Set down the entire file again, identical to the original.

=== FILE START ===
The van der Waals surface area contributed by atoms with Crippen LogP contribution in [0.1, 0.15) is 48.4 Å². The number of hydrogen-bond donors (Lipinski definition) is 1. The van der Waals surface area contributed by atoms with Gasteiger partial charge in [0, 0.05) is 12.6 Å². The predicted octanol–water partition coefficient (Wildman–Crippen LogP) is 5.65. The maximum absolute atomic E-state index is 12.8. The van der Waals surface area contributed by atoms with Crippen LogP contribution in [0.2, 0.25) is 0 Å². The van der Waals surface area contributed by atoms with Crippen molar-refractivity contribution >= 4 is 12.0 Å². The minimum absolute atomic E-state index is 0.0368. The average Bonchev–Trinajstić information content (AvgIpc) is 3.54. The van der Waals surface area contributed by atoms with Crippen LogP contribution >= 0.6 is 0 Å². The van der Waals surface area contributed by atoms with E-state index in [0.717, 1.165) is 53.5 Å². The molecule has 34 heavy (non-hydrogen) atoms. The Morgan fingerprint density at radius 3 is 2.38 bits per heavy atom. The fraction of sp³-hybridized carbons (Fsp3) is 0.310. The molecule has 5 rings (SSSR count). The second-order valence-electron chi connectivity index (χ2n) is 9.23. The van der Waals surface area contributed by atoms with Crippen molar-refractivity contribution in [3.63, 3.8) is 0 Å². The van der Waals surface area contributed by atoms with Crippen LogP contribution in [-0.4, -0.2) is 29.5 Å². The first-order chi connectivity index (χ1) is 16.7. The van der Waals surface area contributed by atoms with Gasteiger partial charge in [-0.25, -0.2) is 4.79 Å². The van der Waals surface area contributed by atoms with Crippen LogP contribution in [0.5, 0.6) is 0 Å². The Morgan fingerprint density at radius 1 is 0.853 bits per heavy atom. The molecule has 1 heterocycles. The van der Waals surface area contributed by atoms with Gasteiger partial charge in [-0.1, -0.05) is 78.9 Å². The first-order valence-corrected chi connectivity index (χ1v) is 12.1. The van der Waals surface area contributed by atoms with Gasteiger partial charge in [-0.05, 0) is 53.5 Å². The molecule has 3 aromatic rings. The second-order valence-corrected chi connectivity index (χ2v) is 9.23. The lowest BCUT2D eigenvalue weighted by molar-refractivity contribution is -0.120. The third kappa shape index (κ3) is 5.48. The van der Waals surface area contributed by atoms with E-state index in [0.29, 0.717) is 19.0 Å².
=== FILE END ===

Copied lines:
The van der Waals surface area contributed by atoms with Crippen LogP contribution in [0.1, 0.15) is 48.4 Å². The number of hydrogen-bond donors (Lipinski definition) is 1. The van der Waals surface area contributed by atoms with Gasteiger partial charge in [0, 0.05) is 12.6 Å². The predicted octanol–water partition coefficient (Wildman–Crippen LogP) is 5.65. The maximum absolute atomic E-state index is 12.8. The van der Waals surface area contributed by atoms with Crippen LogP contribution in [0.2, 0.25) is 0 Å². The van der Waals surface area contributed by atoms with Crippen molar-refractivity contribution >= 4 is 12.0 Å². The minimum absolute atomic E-state index is 0.0368. The average Bonchev–Trinajstić information content (AvgIpc) is 3.54. The van der Waals surface area contributed by atoms with Crippen LogP contribution >= 0.6 is 0 Å². The van der Waals surface area contributed by atoms with E-state index in [0.717, 1.165) is 53.5 Å². The molecule has 34 heavy (non-hydrogen) atoms. The Morgan fingerprint density at radius 3 is 2.38 bits per heavy atom. The fraction of sp³-hybridized carbons (Fsp3) is 0.310. The molecule has 5 rings (SSSR count). The second-order valence-electron chi connectivity index (χ2n) is 9.23. The van der Waals surface area contributed by atoms with Crippen molar-refractivity contribution in [3.63, 3.8) is 0 Å². The van der Waals surface area contributed by atoms with Crippen LogP contribution in [-0.4, -0.2) is 29.5 Å². The first-order chi connectivity index (χ1) is 16.7. The van der Waals surface area contributed by atoms with Gasteiger partial charge in [-0.25, -0.2) is 4.79 Å². The van der Waals surface area contributed by atoms with Crippen LogP contribution in [0.5, 0.6) is 0 Å². The Morgan fingerprint density at radius 1 is 0.853 bits per heavy atom. The molecule has 1 heterocycles. The van der Waals surface area contributed by atoms with Gasteiger partial charge in [-0.1, -0.05) is 78.9 Å². The first-order valence-corrected chi connectivity index (χ1v) is 12.1. The van der Waals surface area contributed by atoms with Gasteiger partial charge in [-0.05, 0) is 53.5 Å². The molecule has 3 aromatic rings. The second-order valence-corrected chi connectivity index (χ2v) is 9.23. The lowest BCUT2D eigenvalue weighted by molar-refractivity contribution is -0.120. The third kappa shape index (κ3) is 5.48. The van der Waals surface area contributed by atoms with E-state index in [0.29, 0.717) is 19.0 Å².